Tony Falkenstein is an Auckland based entrepreneur, philanthropist and Chief Executive at Just Water International Limited, a business he founded in 1989 and listed on the NZX in 2005. Other business interests include Bartercard NZ, Buro Seating and Boyd Visuals. In 2003 he instigated the establishment of the Onehunga High School Business School and in 2010 Tony was appointed as an Officer of the New Zealand Order of Merit (ONZM) for his services to business.
Richard Liew spoke to Tony, hot off the back of his recent award for New Thinking at the 2012 World Class New Zealand Awards.
RL: You started Just Water in 1989 – how did you first come up with the idea?
TF: I actually started Red Eagle Corporation Ltd, trading as Red Eagle Rent-a-Fax in October 1987, one week after the 1987 sharemarket crash. Two years later I was looking for an office product that I could rent, and thus started Just Water. We bought 6 water coolers and advertised them in a “horror” press ad, “Do your staff drink Gunk? Your water is contaminated etc…” They all were rented out within days, so we realised that we were onto something. Everywhere else in the world office water was delivered in 15 litre bottles – we couldn’t afford to buy a bottling plant and delivery trucks, so our business model was to rent a water cooler, a 15 litre bottle, a filter and a piece of hose, so that the renter could produce his own filtered water.
RL: Many entrepreneurs are told that they need to have a plan to either exit via a public listing or an acquisition, before they even start their businesses. Do you think this is good advice and did you have these goals in mind when you started Just Water?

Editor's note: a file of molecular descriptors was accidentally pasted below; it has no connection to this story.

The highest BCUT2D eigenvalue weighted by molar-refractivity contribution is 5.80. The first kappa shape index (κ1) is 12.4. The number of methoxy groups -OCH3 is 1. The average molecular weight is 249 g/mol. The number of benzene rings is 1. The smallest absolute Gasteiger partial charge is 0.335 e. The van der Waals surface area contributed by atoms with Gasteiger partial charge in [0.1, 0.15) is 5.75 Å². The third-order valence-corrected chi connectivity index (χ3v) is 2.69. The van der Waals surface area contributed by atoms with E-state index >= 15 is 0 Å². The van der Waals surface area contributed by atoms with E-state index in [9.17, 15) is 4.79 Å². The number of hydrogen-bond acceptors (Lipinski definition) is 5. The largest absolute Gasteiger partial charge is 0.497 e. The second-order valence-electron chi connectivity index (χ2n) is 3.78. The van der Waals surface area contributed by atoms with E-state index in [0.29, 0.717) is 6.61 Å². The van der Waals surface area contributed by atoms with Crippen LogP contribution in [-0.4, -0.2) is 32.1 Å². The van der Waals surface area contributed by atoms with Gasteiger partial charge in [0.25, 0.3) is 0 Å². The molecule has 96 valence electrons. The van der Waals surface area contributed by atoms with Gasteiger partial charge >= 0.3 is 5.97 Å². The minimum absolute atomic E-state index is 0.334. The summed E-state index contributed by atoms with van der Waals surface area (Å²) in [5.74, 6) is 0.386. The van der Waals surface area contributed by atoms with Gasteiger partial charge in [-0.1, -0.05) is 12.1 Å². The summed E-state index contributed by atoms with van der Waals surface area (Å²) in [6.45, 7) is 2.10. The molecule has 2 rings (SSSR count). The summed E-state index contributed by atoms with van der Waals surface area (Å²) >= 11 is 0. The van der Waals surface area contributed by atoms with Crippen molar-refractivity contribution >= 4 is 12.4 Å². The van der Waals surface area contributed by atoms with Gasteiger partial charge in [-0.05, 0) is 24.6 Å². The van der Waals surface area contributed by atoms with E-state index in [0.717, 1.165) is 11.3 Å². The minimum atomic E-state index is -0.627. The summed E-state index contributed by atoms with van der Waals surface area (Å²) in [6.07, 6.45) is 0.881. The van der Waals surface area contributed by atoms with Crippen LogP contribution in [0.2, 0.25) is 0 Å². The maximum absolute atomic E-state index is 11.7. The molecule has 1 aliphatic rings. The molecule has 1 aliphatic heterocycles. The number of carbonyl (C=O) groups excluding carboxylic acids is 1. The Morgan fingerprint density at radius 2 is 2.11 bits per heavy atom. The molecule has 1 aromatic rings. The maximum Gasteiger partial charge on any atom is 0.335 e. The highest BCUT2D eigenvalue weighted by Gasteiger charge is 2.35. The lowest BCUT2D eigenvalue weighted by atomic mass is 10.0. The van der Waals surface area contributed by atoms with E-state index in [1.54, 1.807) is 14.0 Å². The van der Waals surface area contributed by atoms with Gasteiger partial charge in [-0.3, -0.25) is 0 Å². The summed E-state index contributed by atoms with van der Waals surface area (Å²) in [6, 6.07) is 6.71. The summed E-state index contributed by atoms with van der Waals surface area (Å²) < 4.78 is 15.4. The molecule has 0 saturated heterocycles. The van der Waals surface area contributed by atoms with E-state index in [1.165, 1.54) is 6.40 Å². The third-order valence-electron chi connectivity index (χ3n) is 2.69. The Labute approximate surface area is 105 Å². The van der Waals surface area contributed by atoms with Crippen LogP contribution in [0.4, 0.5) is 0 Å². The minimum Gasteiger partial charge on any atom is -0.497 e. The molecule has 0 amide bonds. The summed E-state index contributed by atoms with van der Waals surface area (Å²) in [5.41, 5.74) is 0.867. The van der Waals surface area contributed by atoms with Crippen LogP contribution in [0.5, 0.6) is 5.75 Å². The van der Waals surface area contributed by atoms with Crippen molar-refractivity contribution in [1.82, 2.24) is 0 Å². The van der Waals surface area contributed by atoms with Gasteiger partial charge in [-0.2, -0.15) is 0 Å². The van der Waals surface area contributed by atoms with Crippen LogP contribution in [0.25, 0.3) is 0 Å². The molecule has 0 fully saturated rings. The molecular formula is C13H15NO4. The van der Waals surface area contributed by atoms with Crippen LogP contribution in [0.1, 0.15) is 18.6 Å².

TF: I think that is good in theory, but most entrepreneurs are just thinking about their new business, not how they exit it. I had been a CEO of a public company, so my intention when starting Red Eagle was to float the company within five years…it took 15 years in reality!
RL: Through your company Red Eagle Corporation you’ve helped build a wide range of businesses over the years – how do you know when you’re on to a good idea?
TF: Some have been good, and some bad, but generally I decide how much I am able, or prepared, to lose on a venture. For example when I went into the fax rental business, the figure was $20,000; in water coolers it was $100,000. Normally you know when you’re onto a really good one very quickly. I knew I was onto a good one in terms of water coolers within a week, because there was such a positive response from customers.
RL: Financial pressure and stress is part and parcel of the entrepreneurial journey – what advice can you offer to young business builders on how to deal with these pressures?
TF: Put some balance in your life. Make sure you eat reasonably healthily, and exercise. I believe in my subconscious working for me, so walking for two hours without your partner, dog or iPod will result in sorting your mind out, and giving you some great ideas. If there is a problem, face it immediately – don’t delay.
RL: Most people will accept that persistence is critical for any entrepreneur – but how do you know the difference between persistence and stubbornness?
TF: Motivators often say things like “Never, ever give up…”, but that is stubborn, and often stupidity. Persistence is focusing on the end game, but always be evaluating your opportunity cost – if the time to get to market lengthens too much, decide whether you would be better off doing something else.
RL: Learning from our mistakes is essential if we are to grow as entrepreneurs. What’s one of the biggest mistakes you’ve made as an entrepreneur and what lessons did you take away from it?